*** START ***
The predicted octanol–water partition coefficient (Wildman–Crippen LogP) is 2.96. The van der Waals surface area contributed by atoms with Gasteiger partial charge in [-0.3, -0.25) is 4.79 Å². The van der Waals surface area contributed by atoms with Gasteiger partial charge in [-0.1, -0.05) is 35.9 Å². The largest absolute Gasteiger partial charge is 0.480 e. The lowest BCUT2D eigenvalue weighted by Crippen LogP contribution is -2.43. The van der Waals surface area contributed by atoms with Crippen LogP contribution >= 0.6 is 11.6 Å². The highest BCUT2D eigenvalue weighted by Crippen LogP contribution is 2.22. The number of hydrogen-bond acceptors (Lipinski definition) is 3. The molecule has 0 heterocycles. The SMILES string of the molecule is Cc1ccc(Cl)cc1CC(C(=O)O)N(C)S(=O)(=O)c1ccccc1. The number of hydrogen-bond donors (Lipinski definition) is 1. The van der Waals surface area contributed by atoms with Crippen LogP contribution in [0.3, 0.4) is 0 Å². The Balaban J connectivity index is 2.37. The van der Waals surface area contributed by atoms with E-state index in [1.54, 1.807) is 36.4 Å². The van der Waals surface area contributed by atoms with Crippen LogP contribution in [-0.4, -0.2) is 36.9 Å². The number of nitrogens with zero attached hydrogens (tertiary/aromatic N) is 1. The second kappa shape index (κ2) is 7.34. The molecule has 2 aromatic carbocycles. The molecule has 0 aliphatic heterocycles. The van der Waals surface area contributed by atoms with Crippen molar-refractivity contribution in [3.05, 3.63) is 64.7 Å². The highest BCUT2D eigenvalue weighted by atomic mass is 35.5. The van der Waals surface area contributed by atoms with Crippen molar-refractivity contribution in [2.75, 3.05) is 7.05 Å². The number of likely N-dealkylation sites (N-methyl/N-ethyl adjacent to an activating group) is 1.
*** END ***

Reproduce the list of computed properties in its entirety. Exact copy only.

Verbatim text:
The predicted octanol–water partition coefficient (Wildman–Crippen LogP) is 2.96. The van der Waals surface area contributed by atoms with Gasteiger partial charge in [-0.3, -0.25) is 4.79 Å². The van der Waals surface area contributed by atoms with Gasteiger partial charge in [-0.1, -0.05) is 35.9 Å². The largest absolute Gasteiger partial charge is 0.480 e. The lowest BCUT2D eigenvalue weighted by Crippen LogP contribution is -2.43. The van der Waals surface area contributed by atoms with Crippen LogP contribution >= 0.6 is 11.6 Å². The highest BCUT2D eigenvalue weighted by Crippen LogP contribution is 2.22. The number of hydrogen-bond acceptors (Lipinski definition) is 3. The molecule has 0 heterocycles. The SMILES string of the molecule is Cc1ccc(Cl)cc1CC(C(=O)O)N(C)S(=O)(=O)c1ccccc1. The number of hydrogen-bond donors (Lipinski definition) is 1. The van der Waals surface area contributed by atoms with Crippen LogP contribution in [0.3, 0.4) is 0 Å². The Balaban J connectivity index is 2.37. The van der Waals surface area contributed by atoms with E-state index in [1.54, 1.807) is 36.4 Å². The van der Waals surface area contributed by atoms with Crippen LogP contribution in [-0.4, -0.2) is 36.9 Å². The number of nitrogens with zero attached hydrogens (tertiary/aromatic N) is 1. The second kappa shape index (κ2) is 7.34. The molecule has 2 aromatic carbocycles. The molecule has 0 aliphatic heterocycles. The van der Waals surface area contributed by atoms with Crippen molar-refractivity contribution in [3.05, 3.63) is 64.7 Å². The highest BCUT2D eigenvalue weighted by atomic mass is 35.5. The van der Waals surface area contributed by atoms with Crippen molar-refractivity contribution in [2.75, 3.05) is 7.05 Å². The number of likely N-dealkylation sites (N-methyl/N-ethyl adjacent to an activating group) is 1.